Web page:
Why New York City’s teachers should vote “no” on the proposed contract – By Dan Lupkin


ImageNote: While teachers in Los Angeles Unified School District have voted overwhelmingly to authorize a strike, members of the largest teachers union local in the US, the United Federation of Teachers (UFT) in New York City, are debating a proposed contract settlement. In this guest blog, UFT activist Dan Lupkin explains why he wants the proposed contract to be voted down. We invite other opinions on this debate underway in the UFT. – Lois Weiner

The best way to get laughed out of the UFT Delegate Assembly is to ask about lowering class size limits: “The City will never buy it.” “It’s that or your raises, nobody is willing to give anything up to achieve that” etc… I certainly know teachers who would be willing to make some trades for lower class size limits, but more to the point, there’s no reason they should have to; we CAN demand more, we just have to be willing to back up our demands with action. At those same Delegate Assemblies, we frequently hear about the heroic Founders of the union, and how the UFT membership went out on strike (illegally) to win the rights we currently enjoy. That we have class size limits at all is testament to the power of the militancy of the UFT rank-and-file who were willing to take risks and picket, agitate, and strike for the good of the union, their students, and public education as a whole. Suggest that we do the same today to lower those limits for the first time in 50+ years and you will be dismissed as a deluded radical.

Which brings us to the contract. There seems to be a misunderstanding about what MORE means when we say that this is not the contract UFT members or NYC schools deserve. Some UFTers jump to the “defense” of the negotiating committee, arguing that they did they best they could under the circumstances, take it easy on them. Others places have it worse, they say, stop complaining. The city was never going to give us anything more, and they are going to be annoyed with us if we reject this contract, we might as well approve it. I am personally grateful that UFT members gave up so much of their own time to work on negotiating this contract, and I have no reason to think they did anything other than the best they could under the circumstances.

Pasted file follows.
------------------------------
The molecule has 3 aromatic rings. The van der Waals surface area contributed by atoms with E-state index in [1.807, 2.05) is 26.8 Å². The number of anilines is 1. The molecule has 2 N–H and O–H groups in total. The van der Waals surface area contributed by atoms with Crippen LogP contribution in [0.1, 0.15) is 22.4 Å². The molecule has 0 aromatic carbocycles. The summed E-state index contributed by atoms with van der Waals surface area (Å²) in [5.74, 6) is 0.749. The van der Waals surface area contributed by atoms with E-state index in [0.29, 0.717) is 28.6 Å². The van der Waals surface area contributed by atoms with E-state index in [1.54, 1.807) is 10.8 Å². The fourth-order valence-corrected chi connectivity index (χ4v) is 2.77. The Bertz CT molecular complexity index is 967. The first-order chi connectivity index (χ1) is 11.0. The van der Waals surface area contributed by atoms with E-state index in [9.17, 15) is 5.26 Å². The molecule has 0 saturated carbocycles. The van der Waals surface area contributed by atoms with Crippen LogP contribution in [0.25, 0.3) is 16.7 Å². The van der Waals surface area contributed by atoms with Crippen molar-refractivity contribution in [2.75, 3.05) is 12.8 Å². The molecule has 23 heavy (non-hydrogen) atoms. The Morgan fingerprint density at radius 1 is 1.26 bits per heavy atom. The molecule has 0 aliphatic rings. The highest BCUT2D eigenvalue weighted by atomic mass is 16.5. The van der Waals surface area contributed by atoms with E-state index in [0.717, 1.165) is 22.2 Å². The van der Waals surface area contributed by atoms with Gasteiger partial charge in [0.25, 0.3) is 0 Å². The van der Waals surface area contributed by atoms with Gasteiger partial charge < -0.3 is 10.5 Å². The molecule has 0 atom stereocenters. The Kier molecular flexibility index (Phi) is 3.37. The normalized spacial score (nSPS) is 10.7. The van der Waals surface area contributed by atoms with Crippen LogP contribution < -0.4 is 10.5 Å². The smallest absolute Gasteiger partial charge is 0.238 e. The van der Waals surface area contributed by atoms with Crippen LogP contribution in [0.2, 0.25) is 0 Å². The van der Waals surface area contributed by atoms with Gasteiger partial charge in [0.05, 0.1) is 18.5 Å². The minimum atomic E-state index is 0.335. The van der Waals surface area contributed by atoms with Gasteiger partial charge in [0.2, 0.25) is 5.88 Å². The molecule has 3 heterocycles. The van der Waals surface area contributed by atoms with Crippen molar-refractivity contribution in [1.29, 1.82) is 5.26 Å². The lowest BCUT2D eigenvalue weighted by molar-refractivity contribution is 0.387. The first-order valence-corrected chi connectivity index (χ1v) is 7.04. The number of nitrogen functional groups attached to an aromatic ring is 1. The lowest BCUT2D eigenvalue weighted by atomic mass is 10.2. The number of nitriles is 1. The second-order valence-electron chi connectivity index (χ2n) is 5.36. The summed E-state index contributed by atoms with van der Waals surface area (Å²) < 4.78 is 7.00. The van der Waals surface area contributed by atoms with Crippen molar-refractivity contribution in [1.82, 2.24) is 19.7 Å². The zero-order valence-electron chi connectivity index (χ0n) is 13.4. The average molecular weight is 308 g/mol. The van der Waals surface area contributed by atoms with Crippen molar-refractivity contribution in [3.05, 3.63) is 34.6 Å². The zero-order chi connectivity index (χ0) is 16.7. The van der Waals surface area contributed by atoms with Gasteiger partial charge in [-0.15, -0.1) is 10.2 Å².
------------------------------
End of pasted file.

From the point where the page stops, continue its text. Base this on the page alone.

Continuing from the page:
The problem runs much deeper than anything the negotiation committee could address: it was as though those +/- 400 people were out there on their own, with no support from their hundreds of thousands of colleagues.  No rally, no march, no occupation of City Hall, no credible strike threat much less a strike certification vote. The power of workers like us lies in our labor, and if our employer is completely sure that our leadership will not leverage the potential withholding of that labor and the people power of 200,000 members, why WOULD the city cut us a better deal, regardless of how big the city’s surplus is? You can’t blame someone you’re negotiating with for trying to get the best deal possible from their end- if we want a better result, we’re going to have to apply more pressure.

The core issue here is conciliatory bargaining- it is taken as a given by UFT leadership and their very cozy counterparts in the NYCDOE (New York City Department of Education) that the slice of pie we got in the 60’s is all the pie we’re going to get, and contracts are just a question of how we want that slice of pie apportioned; in fact, we are frequently reminded that if we make a fuss, we’re liable to lose the slice of pie we already have. It’s rarely discussed at the Delegate Assembly, at district meetings, or in official UFT communications that militancy was how our slice of pie was achieved in the first place, and if we want more, that’s how we’re going to have to get it.